By monitoring progress and performance, a manager can easily adapt to changes and uncertainty, he can detect irregularities and errors in the process and also detect opportunities when present. Controlling is done though setting standards for the goalsthen comparedwith current performance based on written reports, observations, communication and interactions with employees involved in the process. If any deviation from the original plan is detected, a corrective action is to be put in place before it gets out of hand.
Performance appraisal, project evaluation and personal evaluation are some of the tools managers use to control or monitor progress’ conformity with the standards. 3. 5 Staffing Other researchers and authors have included staffing as part of the basic functions. An author like (Benowitz 2001, p. 5)is among those that have included it to make the make basic function. Staffing function is the placing of right quality of people in the right place within the organization. Managers through the human resources manager in large organisations usually do this.
Due to increase inorganisational sizes, advancement in technology and the complexity of human behavior, staffing has become a very important function in most of the organisations. This involves effective selection, development of personnel skills and training employees to fit a specific task that requires to be done by the management. 4. 0 MODERN MANAGEMENT FUNCTION The four functions of the managers suggested by Henry Foal are classified as classic functions. Modern scholars have amplified these four functions to include decision-making, staffing, communication and to make a total of eight modern Management functions. . 0 BENEFITS OF EFFECTIVE MANAGEMENT Organisations and businesses benefit greatly from managers who understand the basic functions and are able to implement them effectively. Different management function has its own benefits if properly done. 5. 1 Clear Vision Since planning begins with determining objectives or goals of the organization, it defines the purpose, for which each activity is to be undertaken, this results in organisational personnel understanding and seeing the objectives more clearly and working towards achieving that. 5. 2 Coordination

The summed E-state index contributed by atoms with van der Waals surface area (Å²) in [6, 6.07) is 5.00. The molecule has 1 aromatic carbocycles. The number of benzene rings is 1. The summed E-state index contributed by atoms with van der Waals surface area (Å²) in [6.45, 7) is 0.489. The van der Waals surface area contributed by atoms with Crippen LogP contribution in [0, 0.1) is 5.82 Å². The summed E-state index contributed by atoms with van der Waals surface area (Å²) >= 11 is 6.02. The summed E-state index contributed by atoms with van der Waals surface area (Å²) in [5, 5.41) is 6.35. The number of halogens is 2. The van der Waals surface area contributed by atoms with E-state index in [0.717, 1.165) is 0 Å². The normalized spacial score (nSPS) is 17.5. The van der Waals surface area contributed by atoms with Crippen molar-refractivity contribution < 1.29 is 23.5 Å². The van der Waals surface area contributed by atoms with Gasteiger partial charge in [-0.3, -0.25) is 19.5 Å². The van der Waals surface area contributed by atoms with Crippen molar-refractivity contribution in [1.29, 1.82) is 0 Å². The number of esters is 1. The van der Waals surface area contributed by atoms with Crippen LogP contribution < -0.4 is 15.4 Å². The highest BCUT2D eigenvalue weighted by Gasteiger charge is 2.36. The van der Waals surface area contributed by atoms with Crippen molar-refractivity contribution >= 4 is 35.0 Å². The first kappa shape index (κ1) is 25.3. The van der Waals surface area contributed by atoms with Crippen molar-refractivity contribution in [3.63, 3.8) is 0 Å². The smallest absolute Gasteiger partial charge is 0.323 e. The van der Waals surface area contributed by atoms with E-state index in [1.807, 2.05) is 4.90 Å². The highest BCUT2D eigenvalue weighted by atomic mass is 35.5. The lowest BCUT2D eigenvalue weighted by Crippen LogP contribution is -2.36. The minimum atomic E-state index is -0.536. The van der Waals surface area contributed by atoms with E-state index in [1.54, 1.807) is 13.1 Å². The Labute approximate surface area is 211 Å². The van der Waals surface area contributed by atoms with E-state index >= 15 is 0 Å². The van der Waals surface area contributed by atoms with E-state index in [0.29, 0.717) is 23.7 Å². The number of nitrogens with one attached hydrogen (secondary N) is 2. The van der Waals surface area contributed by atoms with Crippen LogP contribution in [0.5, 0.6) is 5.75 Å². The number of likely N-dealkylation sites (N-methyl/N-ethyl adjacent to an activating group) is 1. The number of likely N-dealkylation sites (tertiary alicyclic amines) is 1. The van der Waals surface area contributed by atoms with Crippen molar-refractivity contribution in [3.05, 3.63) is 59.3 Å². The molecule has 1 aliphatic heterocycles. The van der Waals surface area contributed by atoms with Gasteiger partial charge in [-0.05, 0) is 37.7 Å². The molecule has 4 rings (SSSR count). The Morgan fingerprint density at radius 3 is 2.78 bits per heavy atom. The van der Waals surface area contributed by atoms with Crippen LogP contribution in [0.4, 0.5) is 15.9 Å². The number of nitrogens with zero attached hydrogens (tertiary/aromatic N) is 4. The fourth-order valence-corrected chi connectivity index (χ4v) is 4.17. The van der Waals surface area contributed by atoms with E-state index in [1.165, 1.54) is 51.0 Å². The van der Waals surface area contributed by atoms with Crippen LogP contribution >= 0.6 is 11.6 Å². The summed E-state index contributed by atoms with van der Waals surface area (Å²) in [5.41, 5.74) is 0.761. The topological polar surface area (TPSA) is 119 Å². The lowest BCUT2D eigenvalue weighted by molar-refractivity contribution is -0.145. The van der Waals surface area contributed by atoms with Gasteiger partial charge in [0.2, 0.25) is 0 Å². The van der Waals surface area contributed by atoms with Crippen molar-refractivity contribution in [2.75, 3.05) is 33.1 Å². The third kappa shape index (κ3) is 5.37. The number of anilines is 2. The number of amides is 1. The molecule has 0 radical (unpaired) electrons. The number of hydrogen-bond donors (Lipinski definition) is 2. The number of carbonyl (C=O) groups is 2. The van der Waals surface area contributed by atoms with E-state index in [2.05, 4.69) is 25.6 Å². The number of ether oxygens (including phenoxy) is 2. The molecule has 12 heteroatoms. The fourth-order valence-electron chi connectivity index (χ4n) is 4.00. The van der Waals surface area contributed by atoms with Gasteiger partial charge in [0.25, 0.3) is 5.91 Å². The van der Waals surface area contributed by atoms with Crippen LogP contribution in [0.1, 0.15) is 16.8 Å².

Every worker and every department work toward a common goal, there is an integrated effort though out the organisation to achieve the stated goal. Top-level managers ensure that departments they supervise work in harmony to move in line with the vision of the organization. Co-ordination among department is vital for a successful business or organization. For instance, there has to be proper coordination between workshop and the mining department in that workshop services and repairs machinery which the mining department uses in mining operations.
Coordination as to when and which machine needs to be serviced. 5. 3 Organisational Order Proper planning also brings about order in the organisation because managers provide a guide for an action to be undertaken to accomplish certain objectives. Employees know in advance, what is expected of them which removing all forms of confusion, which comes about when many people from different background, work together. Planning also improves the moral of workers if they know of the incentives of working extra hard. 5. 4 Provides Alternative Action
Planning also, helps reduce future uncertainty because managers can provide alternative course of action in case of change in the original blueprint due to unexpected turn of events. 5. 5 Proper Resource Management Resources are well managed when an organisation or business is well organized. Raw materials are given to the right department that knows how to use them to produce the required output. Misuse of resources is reduced when the right people handle the right resources. This in turn helps theorganisation in terms of cost saving. 5. 6 Right Work Force